US 3636723 A
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Unite States Patent Kramer 1 Jan. 25, 1972  REFIRIGERATHGN SYSTEM WITH 3 38; #312; :32; lzfleiftt 8.2752637;
, ea oss SUCTION LKNE ACUMULATOR 2,783,621 3/1957 Staebler et al. ..62/278  Inventor: Daniel E. Kramer, Yardley, Pa. 3,1 18,287 1/1964 Mocey ..62/196 X  Assignee: Kramer Trenton Company, Trenton, NJ. Primary Examiner wmiam OD 2 Filed; Sept 17, 19 9 Asristant ExaminerP. D. Ferguson l N 858 749 Al!0rneyNolte and Nolte  App 0.:
 ABSTRACT  U.S.Cl ..62/l97,62/278.62/471, A refrigerant accumumor in the suction line of a closed 62/472 62/503 refrigeration system, provided with a controllably heated me- ] Int. Cl ..F25b 43/02 i g tube between the bottom of the accumulator and a  Field of Search ..62/l96, 276, 278, 412,472, downstream Dim in the suction line, to ensure at least P 62/471 197 adequate reevaporation of the refrigerant, to eliminate sluggin and to return oil to the compressor, articularly durg P References cued ing the hot gas defrosting portion of the refrigeration cycle, the heating being effected electrically or by means of hot gas UNITED STATES PATENTS from the compressor. 14,402 10 1952 S t ..62/503 X 2 6 l war w 5 Claims, 9 Drawing Figures ACCUMULATOR rvom- TOR CONDENSER RECEIVER PAVTENTEB JAN25I972 SHEET 1 [IF 3 k E @(Pfim ART) H o 2 (PRIORART) ACCUMULATOR EVBPGRA- TOR RECEWER INVENTOR mu; M1 M11 ATTORNEYS PATENTED JANZS 1972 SHEET 2 [IF 3 R E S N E D N 0 C o T INVENTOR 33M 6. Krwm M W! m ATTORNEYS PATENTEBJMWZ $636,723
sum 3 OF 3 EVAPORATOR QONDENSER INVENTOR l me C. )Owmw mwwfnaw ATTO R N EY-S REFRIGERATION SYSTEM WITH SUCTION LINE ACCUMULATOR Modern positive displacement refrigerant compressor technology has generated designs which provide the maximum in capacity per unit, weight, cost and power. In order to achieve these features the compressors are generally designed for relatively high rotative speeds and high bearing loads. Standard rotative speeds for compressors are now 1,725 and 3,400 revolutions per minute. At these speeds ingestion of liquids of any sort into the compressor chamber can cause instantaneous mechanical failures. Liquid entering the cylinders can stem from two sources; liquid oil can enter the cylinders from foaming of the oil in the compressor crankcase on startup under conditions where liquid refrigerant has condensed or dissolved in the oil during the off-cycle. The other source of liquid is liquid refrigerant in relatively pure form which can return under abnormal conditions through the suction line from the evaporator.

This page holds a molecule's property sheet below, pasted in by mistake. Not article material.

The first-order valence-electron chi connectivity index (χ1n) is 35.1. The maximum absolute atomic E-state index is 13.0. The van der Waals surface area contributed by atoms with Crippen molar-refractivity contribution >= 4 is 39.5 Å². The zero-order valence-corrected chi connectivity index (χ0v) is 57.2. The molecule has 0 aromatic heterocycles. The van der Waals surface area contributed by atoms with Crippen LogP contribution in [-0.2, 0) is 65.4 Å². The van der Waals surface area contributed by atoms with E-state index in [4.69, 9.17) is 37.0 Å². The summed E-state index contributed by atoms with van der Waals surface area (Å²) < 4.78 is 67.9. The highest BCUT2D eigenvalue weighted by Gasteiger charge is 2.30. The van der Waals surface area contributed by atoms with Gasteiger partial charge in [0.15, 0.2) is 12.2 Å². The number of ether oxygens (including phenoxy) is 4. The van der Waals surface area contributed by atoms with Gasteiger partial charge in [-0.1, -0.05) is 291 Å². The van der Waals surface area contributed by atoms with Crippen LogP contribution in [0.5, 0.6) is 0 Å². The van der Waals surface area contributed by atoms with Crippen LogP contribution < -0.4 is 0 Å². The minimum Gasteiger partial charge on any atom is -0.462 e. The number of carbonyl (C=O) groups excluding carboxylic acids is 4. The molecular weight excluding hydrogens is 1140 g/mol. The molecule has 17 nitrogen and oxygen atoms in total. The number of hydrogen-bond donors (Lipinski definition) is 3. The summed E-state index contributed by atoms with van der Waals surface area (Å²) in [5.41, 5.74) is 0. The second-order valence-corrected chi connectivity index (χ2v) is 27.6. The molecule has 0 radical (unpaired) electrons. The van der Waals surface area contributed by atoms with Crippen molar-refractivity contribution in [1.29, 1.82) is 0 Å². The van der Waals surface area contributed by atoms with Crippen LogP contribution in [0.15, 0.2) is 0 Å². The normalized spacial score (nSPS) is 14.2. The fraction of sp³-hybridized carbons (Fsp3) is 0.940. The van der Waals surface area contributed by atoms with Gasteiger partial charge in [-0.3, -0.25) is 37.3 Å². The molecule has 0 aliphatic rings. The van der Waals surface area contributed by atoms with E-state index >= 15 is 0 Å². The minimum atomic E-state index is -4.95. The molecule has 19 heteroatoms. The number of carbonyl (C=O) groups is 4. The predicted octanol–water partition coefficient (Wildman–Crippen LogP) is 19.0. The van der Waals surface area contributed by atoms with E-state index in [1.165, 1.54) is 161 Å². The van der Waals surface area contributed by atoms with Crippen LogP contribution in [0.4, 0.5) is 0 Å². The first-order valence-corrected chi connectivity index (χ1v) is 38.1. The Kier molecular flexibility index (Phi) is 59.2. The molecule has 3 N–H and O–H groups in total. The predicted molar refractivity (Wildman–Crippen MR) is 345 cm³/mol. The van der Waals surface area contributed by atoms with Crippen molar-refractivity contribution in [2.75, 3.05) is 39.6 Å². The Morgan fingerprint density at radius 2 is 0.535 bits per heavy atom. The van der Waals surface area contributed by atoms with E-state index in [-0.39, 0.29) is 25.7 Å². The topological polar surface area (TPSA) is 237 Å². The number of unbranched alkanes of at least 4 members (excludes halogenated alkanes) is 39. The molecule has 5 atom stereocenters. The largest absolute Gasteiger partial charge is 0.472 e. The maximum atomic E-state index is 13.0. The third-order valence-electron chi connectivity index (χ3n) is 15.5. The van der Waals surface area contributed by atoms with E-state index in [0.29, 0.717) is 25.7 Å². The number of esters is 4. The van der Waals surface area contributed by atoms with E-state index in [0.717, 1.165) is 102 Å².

If large quantities of liquid refrigerant enter the compressor, much of the refrigerant will be entrained into the cylinders with the vapor and will cause a condition known as slugging which is accompanied by pounding and knocking sounds and frequently causes instantaneous compressor damage.
If the liquid refrigerant returns to the compressor in small quantities, but over a long period of time, this liquid refrigerant tends to dilute the oil, reducing its lubricity and generating a condition of rapid bearing wear under those designed conditions of high rotative speeds and high bearing loads to which the compressor is ordinarily exposed. To help guard compressors against either immediate or long range damage caused by the return of liquid refrigerant through the suction line to the compressor, more and more compressor manufacturers are presently recommending the use of socalled surge drums or suction accumulators whose purpose is to catch the liquid refrigerant returning in large or small quantities and prevent this potentially harmful liquid refrigerant from reaching the compressor. Because of the new require- .ments for suction line protection against liquid return to the compressor, many manufacturers have begun'listing for sale suction accumulators with various refrigerant holding capacities and various inlet and outlet line sizes supposedly designed to fit a wide range of systems and refrigerant charges.